Virginia Gilmore

  1. Sara Allgood, How Green Was My Valley, 1940.   After paying  $300,000 for Richard Llewellyn’s Welsh Germinal, head Fox Darryl Zanuck wanted Wilfred Lawson and Gilmore as the Morgans. They became Donald Crisp and Allgood in what New York Times critic Bosley Crowther hailed as “a stunning masterpiece.” It went on to  beat Citizen Kane to Best Film and became the third (of four) unequalled directing Oscars for John Ford.
  2. Lynne Roberts, Last of the Duanes, 1940. The rumoured headliners of Randolph Scott, Dean Jagger and Gilmore somehow became George Montgomery, Francis Ford (John’s elder brother) and Roberts in Fox’s third re-make of the Zane Grey Western. The star of the original, 1919 version, William Farnbum, played Texas Ranger Major McNeil here at 64.
  3. Eve Arden, Last of the Duanes, 1940.     Randolph Scott, Dean Jagger and Arden passed their saddles to George Montgomery, William Farnum (from the 1919 version!) and Eve Arden. In all, Fox made the Zane Grey story four times starring Fanum, 1919; Tom Mix, 1924; George O’Brien, 1930, and a Spanish-language version also in 1930 with George Lewis.
  4. Kay Johnson, Son of Fury: The Story of Benjamin Blake, 1941.     The sub-title was important, optherwise it sounded like another Lassie rip-off…  instead of a Tyrone Power thud ’n’ blunder romp.  Director John Cromwell, decided that Gilmore looked too young and gave her role to Johnson, who  – by the sheerest of coincidences –  happened to be Mrs Cromwell. 
  5. Barbara Stanwyck, Ball of Fire, 1941.      After two years under contract to Samuel Goldwyn, the producer finally chose her as Gary Cooper’s co-star in Billy Wilder’s riotous script.  Not for long…   First, Ginger Rogers, Lucille Ball, Jean Arthur, Carole Lombard, then Stanwyck took over as the  re-trod Snow White called Sugarpuss O’Shea. (Gilmore married Yul Brynner in 1944).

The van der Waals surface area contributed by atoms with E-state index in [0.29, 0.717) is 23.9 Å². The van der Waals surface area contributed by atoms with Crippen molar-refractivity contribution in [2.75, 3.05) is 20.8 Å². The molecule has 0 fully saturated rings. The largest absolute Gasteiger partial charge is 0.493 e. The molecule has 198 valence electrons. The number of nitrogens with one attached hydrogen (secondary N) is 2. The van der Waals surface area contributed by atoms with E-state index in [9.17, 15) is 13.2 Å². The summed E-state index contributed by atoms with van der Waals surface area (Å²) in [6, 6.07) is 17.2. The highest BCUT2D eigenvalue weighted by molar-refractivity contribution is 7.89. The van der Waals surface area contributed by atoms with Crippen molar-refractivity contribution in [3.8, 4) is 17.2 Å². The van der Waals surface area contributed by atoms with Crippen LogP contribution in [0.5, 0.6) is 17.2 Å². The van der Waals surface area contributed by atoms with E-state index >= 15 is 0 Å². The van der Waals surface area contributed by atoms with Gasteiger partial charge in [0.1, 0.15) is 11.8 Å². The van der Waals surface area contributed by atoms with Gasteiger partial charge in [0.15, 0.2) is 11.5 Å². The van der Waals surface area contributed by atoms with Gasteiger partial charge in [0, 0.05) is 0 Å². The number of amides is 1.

6. Joan Bennett, Man Hunt, 1941.      Bennett’s “English”accent was about as rank as Dick Van Dyke’s lousy Cockney in Mary Poppins in a (thankfully) short role – opposite Walter Pidgeon, on the run from Nazis in London after trying to kill Hitler in Bavaria, no less.  Also seen for Jerry were  Anne Baxter, Greer Garson, Gene Tierney.. And the only real Londoner on the short list:  Ida Lupino. 
  7. Heather Angel, Time To Kill, 1941.     Change of leading lady for Lloyd Nolan’s seventh and last outing as Brett Halliday’s Irish-American shamus, Michael Shayne – in what is actually a version of Raymond Chandler’s Philip Marlowe tale, The High Window! Akin to Batman borrowing a Superman sory. Fox promoted Nolan to A-movies once Henry Fonda, Victor Mature and Tyrone Power joined WWII. Fox gave the case back to (George Montgomery’s) Philip Marlowe in the re-tread called The Brasher Doubloon, 1946.


 Birth year: Death year: Other name: Casting Calls:  7